Identifying the anatomy: With the transducer placed in a LAX orientation along the length of the leg, the TB can be seen between the tenor fascia lata (TFL) and gluteus medius tendon (GMT) ( Fig. 10.1.7B and C ). The transducer can then be turned 90 degrees to view the bursa in a SAX view ( Fig. 10.1.7D and E ).
Injections performed: CSI for pain and bursitis.
Recommended transducer: Linear 6–15 mHz.
Curvilinear 2–5 mHz.
Equipment suggested: Equipment preparation: Set 1 for CSI.
Needle: 1.5- to 2-inch 23- or 25-gauge needle.
Syringes: 5 mL for CSI.
Medication: 40 mg triamcinolone (0.5 mL) and 1% lidocaine (4 mL).
Injection technique: Viewing the bursa in a LAX orientation, the needle can be introduced with the bevel facing down with an IP technique at approximately 40 degrees, until the tip is seen between the TFL and GMT ( Fig. 10.1.7F and G ). In the SAX, the needle should be brought in as horizontal as possible to enable IP visualisation and again, the needle is aimed for the interface between the GMT and TFL ( Fig. 10.1.7H and I ). In both situations, once a small amount of fluid is injected to open the space, the needle can be repositioned as required and it is important to avoid direct injection into the tendon beneath or muscle above.



Figure 10.1.7


Injections to the TB.

In the side-lying position, the TB can be seen in the LAX between the GMT and TFL. The injection can be undertaken using an IP technique in the SAX with the needle introduced as horizontal as possible to the transducer. The needle tip should be seen between the GMT and TFL.


Nerve injections


The lateral femoral cutaneous nerve (LFCN) is commonly compressed as it passes beneath the inguinal ligament, causing meralgia paraesthetica (pain, tingling and numbness in the anterolateral aspect of the thigh). This can be readily identified and injected under ultrasound guidance.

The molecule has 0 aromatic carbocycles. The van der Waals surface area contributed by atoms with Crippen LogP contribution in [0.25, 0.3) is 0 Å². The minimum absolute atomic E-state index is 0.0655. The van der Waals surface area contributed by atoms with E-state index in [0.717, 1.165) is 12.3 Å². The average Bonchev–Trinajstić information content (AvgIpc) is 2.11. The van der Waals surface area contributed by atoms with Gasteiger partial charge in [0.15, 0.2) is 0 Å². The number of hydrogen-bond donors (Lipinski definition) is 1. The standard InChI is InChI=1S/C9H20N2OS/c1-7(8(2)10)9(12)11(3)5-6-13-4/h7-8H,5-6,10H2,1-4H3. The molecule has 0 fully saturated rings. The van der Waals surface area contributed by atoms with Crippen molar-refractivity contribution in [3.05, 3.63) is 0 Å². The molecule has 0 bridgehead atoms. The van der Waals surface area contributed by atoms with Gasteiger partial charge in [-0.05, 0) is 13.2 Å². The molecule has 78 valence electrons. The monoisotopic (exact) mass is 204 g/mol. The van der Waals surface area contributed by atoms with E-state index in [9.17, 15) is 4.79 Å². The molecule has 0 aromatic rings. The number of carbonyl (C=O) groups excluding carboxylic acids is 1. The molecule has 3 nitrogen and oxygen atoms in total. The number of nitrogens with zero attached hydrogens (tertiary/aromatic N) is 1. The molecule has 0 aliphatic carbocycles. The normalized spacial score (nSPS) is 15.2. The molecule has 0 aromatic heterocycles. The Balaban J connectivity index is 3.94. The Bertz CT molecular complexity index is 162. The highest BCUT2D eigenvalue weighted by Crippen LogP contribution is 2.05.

Lateral femoral cutaneous nerve
























Patient position: For the lateral femoral cutaneous nerve (LFCN), the patient should be placed in a supine position with the hip slightly extended by moving the end of the treatment couch downwards ( Fig. 10.1.8A ). In this position, the patient can be asked to perform a straight leg raise and a hollow between the rectus femoris (RF) and sartorius (SRT) can be seen. This is where the LCFN is located.
Identifying the anatomy: The transducer can be placed in a SAX oreintation over the anatomical position for the LFCN and it can be seen running in this channel ( Fig. 10.1.8B and C ). The nerve can be followed proximally to the inguinal ligament where compression normally occurs.
Injections performed: CSI for meralgia paraesthetica.
Recommended transducer: Linear 6–15 mHz.
Hockey stick 8–18 mHz.
Equipment suggested: Equipment preparation: Set 1 for CSI.
Needle: 1- to 1.5-inch 25- or 27-gauge needle.
Syringes: 3 mL for CSI.
Medication: 20 mg triamcinolone (0.5 mL) and 1% lidocaine (1 mL).
Injection technique: Viewing the LFCN in the SAX oreintation, the needle can be introduced with the bevel facing down using an IP technique at 10–15 degrees from the lateral aspect so that it rests above the nerve ( Fig. 10.1.8D and E ). A small amount of solution can be injected to separate the layers and open the space and once the anatomy is more clearly defined, the remainder can be injected around the nerve. Care must be taken not to inject into the nerve directly.



Figure 10.1.8


Injections to the LFCN.